DMV-area rapper Goldlink caused a firestorm among hip-hop fans on social media when he posted an Instagram addressing his complicated relationship the late Mac Miller. The two rappers were collaborators and friends but their relationship had apparently frayed when Goldlink felt that Miller’s Divine Feminine knocked off his And After That, We Didn’t Talk. In paying tribute to Miller, Goldlink shared some of the messier details of their falling out, prompting fans — and peers like Anderson .Paak — to criticize him for being shady.
During his concert in Hamburg, Germany Wednesday night, Goldlink addressed the backlash against him, acknowledging Mac Miller’s role in advancing his early career and referring to him as his “best friend.” Speaking on their relationship, he said, “Without Mac Miller, there would be no Goldlink,” before insisting he wasn’t worried about opinions online. “You say whatever the f*ck you want… you say it however the f*ck you want it. You don’t have to explain yourself to no-motherf*ckin’-body… we ain’t worried about n****s that we don’t know.”
Regarding the content of his post, he denied that it was an accusation, merely an illustration of how close the two musicians were and regret that they never completely reconciled before Miller’s death in September 2018. “The whole post I that made about Mac Miller was about love and that n****s can actually be brothers,” he said. “It wasn’t about stealing. I never used the word ‘copy.’ I never used the word ‘steal.’ The thing is, Mac Miller wrote all of Divine Feminine. That was a great album. The fact that he made a n**** a cake was one of the most heartwarming sh*its when you’re a young n**** in the game. What rapper makes other rappers cakes?… That’s one of the realest n****s I ever met. So I don’t give a f*ck what nobody say about it.” You can watch the video of the speech from the concert above and read the original post below.
View this post on Instagram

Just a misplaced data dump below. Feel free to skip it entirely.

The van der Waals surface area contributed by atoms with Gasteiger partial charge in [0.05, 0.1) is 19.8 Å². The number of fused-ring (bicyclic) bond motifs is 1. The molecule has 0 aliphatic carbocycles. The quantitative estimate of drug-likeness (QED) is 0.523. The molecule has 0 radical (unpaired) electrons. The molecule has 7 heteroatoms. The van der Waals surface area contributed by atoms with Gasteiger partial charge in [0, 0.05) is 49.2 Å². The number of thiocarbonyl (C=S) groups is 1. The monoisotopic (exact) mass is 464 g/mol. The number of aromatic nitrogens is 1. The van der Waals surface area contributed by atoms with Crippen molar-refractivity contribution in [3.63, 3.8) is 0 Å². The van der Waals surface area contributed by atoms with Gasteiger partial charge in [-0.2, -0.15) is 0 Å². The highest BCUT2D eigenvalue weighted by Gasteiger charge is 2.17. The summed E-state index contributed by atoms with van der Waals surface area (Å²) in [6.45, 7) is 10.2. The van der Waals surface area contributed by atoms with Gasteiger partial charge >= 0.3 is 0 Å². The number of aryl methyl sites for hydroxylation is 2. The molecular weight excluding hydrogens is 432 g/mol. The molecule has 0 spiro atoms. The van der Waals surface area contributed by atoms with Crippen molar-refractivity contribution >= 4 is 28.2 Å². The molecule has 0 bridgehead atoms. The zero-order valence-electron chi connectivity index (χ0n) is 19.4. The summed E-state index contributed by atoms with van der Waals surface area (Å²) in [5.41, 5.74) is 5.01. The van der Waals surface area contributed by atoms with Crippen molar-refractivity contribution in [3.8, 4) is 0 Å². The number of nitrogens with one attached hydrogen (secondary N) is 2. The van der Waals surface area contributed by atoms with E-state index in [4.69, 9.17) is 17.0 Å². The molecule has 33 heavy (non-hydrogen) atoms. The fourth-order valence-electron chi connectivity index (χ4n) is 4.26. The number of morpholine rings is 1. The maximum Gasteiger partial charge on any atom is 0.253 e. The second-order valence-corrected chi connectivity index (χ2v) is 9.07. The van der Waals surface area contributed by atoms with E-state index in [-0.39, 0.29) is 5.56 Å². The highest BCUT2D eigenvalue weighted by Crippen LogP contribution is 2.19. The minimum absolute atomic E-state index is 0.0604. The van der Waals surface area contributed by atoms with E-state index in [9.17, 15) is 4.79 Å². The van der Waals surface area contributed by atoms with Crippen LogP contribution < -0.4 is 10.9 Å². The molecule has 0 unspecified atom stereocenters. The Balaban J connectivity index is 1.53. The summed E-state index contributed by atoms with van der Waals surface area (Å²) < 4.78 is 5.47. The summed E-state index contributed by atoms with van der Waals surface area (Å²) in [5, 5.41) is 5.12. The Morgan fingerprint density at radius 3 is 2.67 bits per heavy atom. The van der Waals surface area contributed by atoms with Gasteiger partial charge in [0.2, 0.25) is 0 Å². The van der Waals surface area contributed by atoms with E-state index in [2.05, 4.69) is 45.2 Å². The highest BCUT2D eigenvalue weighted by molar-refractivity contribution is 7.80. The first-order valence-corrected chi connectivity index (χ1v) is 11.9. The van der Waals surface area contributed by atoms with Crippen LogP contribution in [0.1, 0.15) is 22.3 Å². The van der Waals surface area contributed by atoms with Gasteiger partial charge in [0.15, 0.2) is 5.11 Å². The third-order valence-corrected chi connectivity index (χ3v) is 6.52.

Mac Miller I’d be lying if I said I was surprised to hear that you died on us. Not because you were necessarily troubled, but because you were special and because of that, you were troubled. At your peak, you were the archetypal rapper all of us wanted to be; which was independent. But also just a kid with really bright eyes about life. I’ll keep it short because I want to continue our conversation for when it’s my time to go. But I think what made you and I special is that we weren’t always on the best terms. So I didn’t always have great things to say about you. When we were on the GO:OD AM tour, I played you my album “and after that we didn’t talk”, and you thought it was absolutely incredible. I released it under the“Soulection” label and the single for my album was called “Unique” ft. Anderson Paak, and that was your favorite song at the time. You loved it so much that you made the entire tour party listen to it, and surprised me with a cake after my set. I always thought you drove yourself insane about your own music. So much that, you would adopt styles as homage to those around you that you loved. That’s where our problem started. Divine Feminine was an actual blueprint of “and after that we didn’t talk”. Your single was called “Dang!” Ft. Anderson Paak…you had Souelction support you on the Divine Feminine tour and when I tried to contact you, about anything at all…you never hit me. A close mutual friend ended up just hittin’ my DJ saying “listen man, we love Link, but we just had to do what we had to do. And Mac said if he needs a verse at anytime, he got him” We are family, you could always call me. Afterwards, we seen each other at Coachella, and you put your head down like an innocent child, but I told you to pick it up and I hugged you like the brother you are to me. You were the first person brave enough to openly say “he’s dope.”, and gave me a platform. That meant more to me than anything else. 3 days before you died, I remember pullin up on you at the crib, walking in the house and seeing the Divine Feminine album plaque on the wall. I was so proud of you and what YOU created for yourself. And I’m forever grateful for that
Mac Miller is a Warner Music artist. Uproxx is an independent subsidiary of Warner Music Group.